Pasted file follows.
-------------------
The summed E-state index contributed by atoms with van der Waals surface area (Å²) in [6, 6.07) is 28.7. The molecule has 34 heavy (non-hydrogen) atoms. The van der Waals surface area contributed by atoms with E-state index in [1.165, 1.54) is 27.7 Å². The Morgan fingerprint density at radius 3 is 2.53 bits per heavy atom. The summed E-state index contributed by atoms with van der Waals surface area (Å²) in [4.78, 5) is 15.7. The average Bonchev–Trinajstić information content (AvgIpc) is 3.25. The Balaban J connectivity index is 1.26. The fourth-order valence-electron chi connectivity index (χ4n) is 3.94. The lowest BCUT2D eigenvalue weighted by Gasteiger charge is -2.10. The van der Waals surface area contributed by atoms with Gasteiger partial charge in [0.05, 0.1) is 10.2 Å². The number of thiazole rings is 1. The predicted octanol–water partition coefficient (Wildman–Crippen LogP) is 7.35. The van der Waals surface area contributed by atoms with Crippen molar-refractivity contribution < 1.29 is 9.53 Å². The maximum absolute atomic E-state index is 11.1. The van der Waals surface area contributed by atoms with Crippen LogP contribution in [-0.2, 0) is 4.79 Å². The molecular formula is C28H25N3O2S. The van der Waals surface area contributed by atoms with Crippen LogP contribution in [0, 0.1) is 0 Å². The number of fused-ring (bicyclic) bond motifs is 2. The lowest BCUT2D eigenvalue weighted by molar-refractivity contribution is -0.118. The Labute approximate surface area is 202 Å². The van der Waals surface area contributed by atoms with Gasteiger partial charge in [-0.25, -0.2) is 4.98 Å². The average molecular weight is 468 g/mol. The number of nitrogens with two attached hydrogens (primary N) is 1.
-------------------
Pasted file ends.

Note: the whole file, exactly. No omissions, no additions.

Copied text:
The summed E-state index contributed by atoms with van der Waals surface area (Å²) in [6, 6.07) is 28.7. The molecule has 34 heavy (non-hydrogen) atoms. The van der Waals surface area contributed by atoms with E-state index in [1.165, 1.54) is 27.7 Å². The Morgan fingerprint density at radius 3 is 2.53 bits per heavy atom. The summed E-state index contributed by atoms with van der Waals surface area (Å²) in [4.78, 5) is 15.7. The average Bonchev–Trinajstić information content (AvgIpc) is 3.25. The Balaban J connectivity index is 1.26. The fourth-order valence-electron chi connectivity index (χ4n) is 3.94. The lowest BCUT2D eigenvalue weighted by Gasteiger charge is -2.10. The van der Waals surface area contributed by atoms with Gasteiger partial charge in [0.05, 0.1) is 10.2 Å². The number of thiazole rings is 1. The predicted octanol–water partition coefficient (Wildman–Crippen LogP) is 7.35. The van der Waals surface area contributed by atoms with Crippen molar-refractivity contribution < 1.29 is 9.53 Å². The maximum absolute atomic E-state index is 11.1. The van der Waals surface area contributed by atoms with Crippen LogP contribution in [-0.2, 0) is 4.79 Å². The molecular formula is C28H25N3O2S. The van der Waals surface area contributed by atoms with Crippen LogP contribution in [0, 0.1) is 0 Å². The number of fused-ring (bicyclic) bond motifs is 2. The lowest BCUT2D eigenvalue weighted by molar-refractivity contribution is -0.118. The Labute approximate surface area is 202 Å². The van der Waals surface area contributed by atoms with Gasteiger partial charge in [-0.25, -0.2) is 4.98 Å². The average molecular weight is 468 g/mol. The number of nitrogens with two attached hydrogens (primary N) is 1.